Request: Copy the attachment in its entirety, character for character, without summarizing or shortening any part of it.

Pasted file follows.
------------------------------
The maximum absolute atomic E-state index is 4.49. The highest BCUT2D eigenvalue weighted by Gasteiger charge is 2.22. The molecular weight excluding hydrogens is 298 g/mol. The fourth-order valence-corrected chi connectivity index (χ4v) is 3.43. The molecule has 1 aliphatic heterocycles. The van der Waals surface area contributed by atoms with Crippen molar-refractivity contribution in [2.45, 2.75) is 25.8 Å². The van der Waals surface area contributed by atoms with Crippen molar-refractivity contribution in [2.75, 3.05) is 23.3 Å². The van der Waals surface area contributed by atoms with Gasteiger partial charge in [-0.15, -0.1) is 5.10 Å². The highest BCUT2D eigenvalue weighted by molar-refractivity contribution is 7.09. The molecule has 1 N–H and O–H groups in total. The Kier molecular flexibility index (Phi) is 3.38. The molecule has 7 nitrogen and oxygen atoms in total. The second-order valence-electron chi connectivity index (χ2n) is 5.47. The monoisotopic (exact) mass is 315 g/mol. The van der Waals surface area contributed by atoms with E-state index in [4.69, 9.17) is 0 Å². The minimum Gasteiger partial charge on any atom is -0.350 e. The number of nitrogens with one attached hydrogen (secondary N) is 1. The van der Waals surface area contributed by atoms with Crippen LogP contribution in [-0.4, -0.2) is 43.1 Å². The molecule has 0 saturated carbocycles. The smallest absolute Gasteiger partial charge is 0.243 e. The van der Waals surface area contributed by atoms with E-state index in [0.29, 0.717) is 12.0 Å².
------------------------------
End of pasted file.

The maximum absolute atomic E-state index is 4.49. The highest BCUT2D eigenvalue weighted by Gasteiger charge is 2.22. The molecular weight excluding hydrogens is 298 g/mol. The fourth-order valence-corrected chi connectivity index (χ4v) is 3.43. The molecule has 1 aliphatic heterocycles. The van der Waals surface area contributed by atoms with Crippen molar-refractivity contribution in [2.45, 2.75) is 25.8 Å². The van der Waals surface area contributed by atoms with Crippen molar-refractivity contribution in [2.75, 3.05) is 23.3 Å². The van der Waals surface area contributed by atoms with Gasteiger partial charge in [-0.15, -0.1) is 5.10 Å². The highest BCUT2D eigenvalue weighted by molar-refractivity contribution is 7.09. The molecule has 1 N–H and O–H groups in total. The Kier molecular flexibility index (Phi) is 3.38. The molecule has 7 nitrogen and oxygen atoms in total. The second-order valence-electron chi connectivity index (χ2n) is 5.47. The monoisotopic (exact) mass is 315 g/mol. The van der Waals surface area contributed by atoms with E-state index in [4.69, 9.17) is 0 Å². The minimum Gasteiger partial charge on any atom is -0.350 e. The number of nitrogens with one attached hydrogen (secondary N) is 1. The van der Waals surface area contributed by atoms with Crippen LogP contribution in [-0.4, -0.2) is 43.1 Å². The molecule has 0 saturated carbocycles. The smallest absolute Gasteiger partial charge is 0.243 e. The van der Waals surface area contributed by atoms with E-state index in [0.29, 0.717) is 12.0 Å².